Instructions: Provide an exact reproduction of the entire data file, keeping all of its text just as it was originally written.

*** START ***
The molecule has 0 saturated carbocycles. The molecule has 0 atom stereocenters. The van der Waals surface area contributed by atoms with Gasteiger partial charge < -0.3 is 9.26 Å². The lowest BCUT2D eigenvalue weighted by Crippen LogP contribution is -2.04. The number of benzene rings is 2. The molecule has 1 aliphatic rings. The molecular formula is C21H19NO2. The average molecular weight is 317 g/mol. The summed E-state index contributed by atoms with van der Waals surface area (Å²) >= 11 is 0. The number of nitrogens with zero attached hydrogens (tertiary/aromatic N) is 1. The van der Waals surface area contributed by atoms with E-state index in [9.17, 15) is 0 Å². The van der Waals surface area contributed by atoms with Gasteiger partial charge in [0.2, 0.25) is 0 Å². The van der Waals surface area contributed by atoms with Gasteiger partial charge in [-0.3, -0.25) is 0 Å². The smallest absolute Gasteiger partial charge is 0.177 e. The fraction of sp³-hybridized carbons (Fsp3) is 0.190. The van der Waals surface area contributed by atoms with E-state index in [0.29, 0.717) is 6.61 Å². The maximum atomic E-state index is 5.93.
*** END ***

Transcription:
The molecule has 0 saturated carbocycles. The molecule has 0 atom stereocenters. The van der Waals surface area contributed by atoms with Gasteiger partial charge < -0.3 is 9.26 Å². The lowest BCUT2D eigenvalue weighted by Crippen LogP contribution is -2.04. The number of benzene rings is 2. The molecule has 1 aliphatic rings. The molecular formula is C21H19NO2. The average molecular weight is 317 g/mol. The summed E-state index contributed by atoms with van der Waals surface area (Å²) >= 11 is 0. The number of nitrogens with zero attached hydrogens (tertiary/aromatic N) is 1. The van der Waals surface area contributed by atoms with E-state index in [9.17, 15) is 0 Å². The van der Waals surface area contributed by atoms with Gasteiger partial charge in [0.2, 0.25) is 0 Å². The van der Waals surface area contributed by atoms with Gasteiger partial charge in [-0.3, -0.25) is 0 Å². The smallest absolute Gasteiger partial charge is 0.177 e. The fraction of sp³-hybridized carbons (Fsp3) is 0.190. The van der Waals surface area contributed by atoms with E-state index in [0.29, 0.717) is 6.61 Å². The maximum atomic E-state index is 5.93.